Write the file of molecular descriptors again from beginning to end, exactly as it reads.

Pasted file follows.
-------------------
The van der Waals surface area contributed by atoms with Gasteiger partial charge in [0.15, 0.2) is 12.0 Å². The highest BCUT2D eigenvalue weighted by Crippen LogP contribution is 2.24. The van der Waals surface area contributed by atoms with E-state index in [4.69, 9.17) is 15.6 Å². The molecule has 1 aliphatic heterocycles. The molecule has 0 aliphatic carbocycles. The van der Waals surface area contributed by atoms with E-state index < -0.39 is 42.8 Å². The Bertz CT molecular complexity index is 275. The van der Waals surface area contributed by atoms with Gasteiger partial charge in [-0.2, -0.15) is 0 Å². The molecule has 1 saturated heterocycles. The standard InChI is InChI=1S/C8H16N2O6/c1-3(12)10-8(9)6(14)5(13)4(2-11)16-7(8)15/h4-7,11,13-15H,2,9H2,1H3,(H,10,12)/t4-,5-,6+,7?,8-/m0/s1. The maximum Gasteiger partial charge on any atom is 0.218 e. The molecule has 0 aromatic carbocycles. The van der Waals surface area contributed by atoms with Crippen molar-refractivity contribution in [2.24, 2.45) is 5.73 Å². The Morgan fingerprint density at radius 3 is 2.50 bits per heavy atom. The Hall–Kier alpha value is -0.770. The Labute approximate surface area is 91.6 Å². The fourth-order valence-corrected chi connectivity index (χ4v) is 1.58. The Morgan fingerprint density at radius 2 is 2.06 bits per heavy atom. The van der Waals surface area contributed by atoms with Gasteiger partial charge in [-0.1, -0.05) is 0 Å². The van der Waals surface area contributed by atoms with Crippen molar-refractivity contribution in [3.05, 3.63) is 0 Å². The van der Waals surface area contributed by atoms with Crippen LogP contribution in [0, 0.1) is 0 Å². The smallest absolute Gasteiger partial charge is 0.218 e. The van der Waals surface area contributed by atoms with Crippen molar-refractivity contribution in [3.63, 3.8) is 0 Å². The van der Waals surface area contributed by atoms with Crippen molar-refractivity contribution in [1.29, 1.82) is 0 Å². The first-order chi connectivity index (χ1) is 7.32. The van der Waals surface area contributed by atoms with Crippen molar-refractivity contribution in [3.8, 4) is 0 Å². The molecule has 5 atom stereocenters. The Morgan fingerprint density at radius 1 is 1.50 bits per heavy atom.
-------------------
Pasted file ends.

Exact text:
The van der Waals surface area contributed by atoms with Gasteiger partial charge in [0.15, 0.2) is 12.0 Å². The highest BCUT2D eigenvalue weighted by Crippen LogP contribution is 2.24. The van der Waals surface area contributed by atoms with E-state index in [4.69, 9.17) is 15.6 Å². The molecule has 1 aliphatic heterocycles. The molecule has 0 aliphatic carbocycles. The van der Waals surface area contributed by atoms with E-state index < -0.39 is 42.8 Å². The Bertz CT molecular complexity index is 275. The van der Waals surface area contributed by atoms with Gasteiger partial charge in [-0.2, -0.15) is 0 Å². The molecule has 1 saturated heterocycles. The standard InChI is InChI=1S/C8H16N2O6/c1-3(12)10-8(9)6(14)5(13)4(2-11)16-7(8)15/h4-7,11,13-15H,2,9H2,1H3,(H,10,12)/t4-,5-,6+,7?,8-/m0/s1. The maximum Gasteiger partial charge on any atom is 0.218 e. The molecule has 0 aromatic carbocycles. The van der Waals surface area contributed by atoms with Crippen molar-refractivity contribution in [2.24, 2.45) is 5.73 Å². The Morgan fingerprint density at radius 3 is 2.50 bits per heavy atom. The Hall–Kier alpha value is -0.770. The Labute approximate surface area is 91.6 Å². The fourth-order valence-corrected chi connectivity index (χ4v) is 1.58. The Morgan fingerprint density at radius 2 is 2.06 bits per heavy atom. The van der Waals surface area contributed by atoms with Gasteiger partial charge in [-0.1, -0.05) is 0 Å². The van der Waals surface area contributed by atoms with Crippen molar-refractivity contribution in [3.05, 3.63) is 0 Å². The van der Waals surface area contributed by atoms with Crippen LogP contribution in [0, 0.1) is 0 Å². The smallest absolute Gasteiger partial charge is 0.218 e. The van der Waals surface area contributed by atoms with Crippen molar-refractivity contribution in [3.63, 3.8) is 0 Å². The van der Waals surface area contributed by atoms with Crippen molar-refractivity contribution in [1.29, 1.82) is 0 Å². The first-order chi connectivity index (χ1) is 7.32. The van der Waals surface area contributed by atoms with Crippen molar-refractivity contribution in [3.8, 4) is 0 Å². The molecule has 5 atom stereocenters. The Morgan fingerprint density at radius 1 is 1.50 bits per heavy atom.